Among the walls there were some serigraphs and numerous trophies some posters stood out and a daguerreotype portraying the antiquarian together with a shabbily dressed beanpole, with a long white beard and a funny cone hat. His light blue eyes flickered on a face which had been worn out by many winters, but a good-natured and cheerful expression gave him a pleasant look.

In the interstice between the frame and the glass there was also a manuscript sheet, on which the following words were written: To Ardo from his fectionate friend, illustrious wizzard Stregonus.

Not everybody, and not always, could read the inscription, because it had been written with unpleasant ink, a special ink the wizard had got with quinine and old dodderer bile, that made the writing visible only to those who could laugh at themselves. To those, who always took themselves too seriously, instead, the writing appeared different and said: Laugh abounds on fools’ mouths. And they laughed pleased with themselves.

Miro walked over. Ardo was immersed in reading.

“Hi grandpa” the boy greeted him.

“Mhmm,” replied the antiquarian.

A thick volume abandoned on the desk had immediately attracted his attention, so he had taken it in his hands and had started to flick through it. The binding was of solid brass and inside there were pictures and characters that did not appear to belong to any sign system worthy of being called an alphabet. It had been written with a lead pencil on bark sheets and, strangely enough, it was colourful.

“Courious” Miro observed.

Ardo hit him with a stern look. “Put that book down now,” he said.

“I thought…”

“You thought? It is encouraging.”

The antiquarian opened a drawer in the desk and pointed it out to his nephew. Without making a fuss, Miro slipped the book into it.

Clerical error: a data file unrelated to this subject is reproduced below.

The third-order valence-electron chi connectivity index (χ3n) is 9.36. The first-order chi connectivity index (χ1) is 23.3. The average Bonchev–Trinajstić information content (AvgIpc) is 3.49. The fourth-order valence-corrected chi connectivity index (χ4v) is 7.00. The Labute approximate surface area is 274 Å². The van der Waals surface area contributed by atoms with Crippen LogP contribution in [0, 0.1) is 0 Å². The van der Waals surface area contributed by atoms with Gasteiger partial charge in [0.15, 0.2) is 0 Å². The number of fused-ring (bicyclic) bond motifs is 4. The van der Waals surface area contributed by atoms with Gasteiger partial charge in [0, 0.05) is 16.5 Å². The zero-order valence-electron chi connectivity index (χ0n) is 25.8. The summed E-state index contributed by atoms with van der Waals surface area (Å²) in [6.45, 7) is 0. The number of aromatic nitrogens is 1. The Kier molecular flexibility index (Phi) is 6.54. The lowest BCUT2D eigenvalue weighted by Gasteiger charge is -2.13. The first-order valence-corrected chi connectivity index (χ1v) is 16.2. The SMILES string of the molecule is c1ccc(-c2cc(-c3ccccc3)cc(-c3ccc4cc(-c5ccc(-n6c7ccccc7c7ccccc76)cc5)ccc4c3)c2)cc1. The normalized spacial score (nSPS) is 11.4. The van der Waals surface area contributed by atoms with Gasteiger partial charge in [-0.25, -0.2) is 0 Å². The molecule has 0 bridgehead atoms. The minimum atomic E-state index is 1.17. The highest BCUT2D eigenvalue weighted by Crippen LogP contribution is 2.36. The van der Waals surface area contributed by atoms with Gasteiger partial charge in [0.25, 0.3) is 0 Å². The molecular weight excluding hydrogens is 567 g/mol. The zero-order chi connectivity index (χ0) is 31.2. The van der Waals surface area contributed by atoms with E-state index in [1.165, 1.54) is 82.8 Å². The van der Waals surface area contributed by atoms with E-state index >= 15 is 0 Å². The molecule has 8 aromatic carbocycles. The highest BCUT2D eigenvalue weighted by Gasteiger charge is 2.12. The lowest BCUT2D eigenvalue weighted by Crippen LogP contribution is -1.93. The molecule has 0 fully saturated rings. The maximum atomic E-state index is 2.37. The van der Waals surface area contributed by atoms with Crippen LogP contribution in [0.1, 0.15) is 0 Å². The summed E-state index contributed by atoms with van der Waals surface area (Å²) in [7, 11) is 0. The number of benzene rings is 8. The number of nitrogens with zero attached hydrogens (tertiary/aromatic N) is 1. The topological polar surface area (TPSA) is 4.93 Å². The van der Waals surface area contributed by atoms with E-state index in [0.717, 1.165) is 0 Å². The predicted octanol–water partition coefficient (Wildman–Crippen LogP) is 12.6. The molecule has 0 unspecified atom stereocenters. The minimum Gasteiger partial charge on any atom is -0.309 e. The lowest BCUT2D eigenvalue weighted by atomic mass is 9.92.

“I had never seen it before” Miro said.

Ardo closed the drawer. “Of course you had never seen it. I bought it only two hours ago”.

“What do you do with a book full of scribbles?”.

“Scribbles?” the antiquarian gave him a dirty look. “Anyone who reads this book is in danger of death, unless he is a patriarch or a scribe.” He paused. “They risk even worse,” he added. ”But… what you call scribbles is the most demanded mysticism compendium of all times. That book holds the secret for transforming poor metals into gold, the formula for the Essence of Eternal Success and the solution to the riddle of the Golden Donut. Marcus Flatus bought it from patriarch Nazarius and it took him twenty years to interpret its pictures and symbols”.

“Who’s Marcus Flatus?”

Ardo raised his eyes to the ceiling. “I wonder what you go to school for” he grumbled. “The greatest mystic of all times, that’s what he is.”. The antiquarian got up from the chair. “In any case, you mustn’t touch that book anymore, nor you must talk to anybody about it. Nobody must even suspect that book exists. They’d better continue confusing it with Unleash the eternal in you kept in the National Library in Sburgo”.

“I don’t understand” Miro goggled.

Ardo looked around in a suspicious way, then he puffed a turquoise whisper. “They say somebody has counterfeited an old incunabulum, by smearing it with circumlocutions  and colourful concoctions and has passed it off as Marcus’s book.

“But who may have done something like that?”

“Er… Me of course”.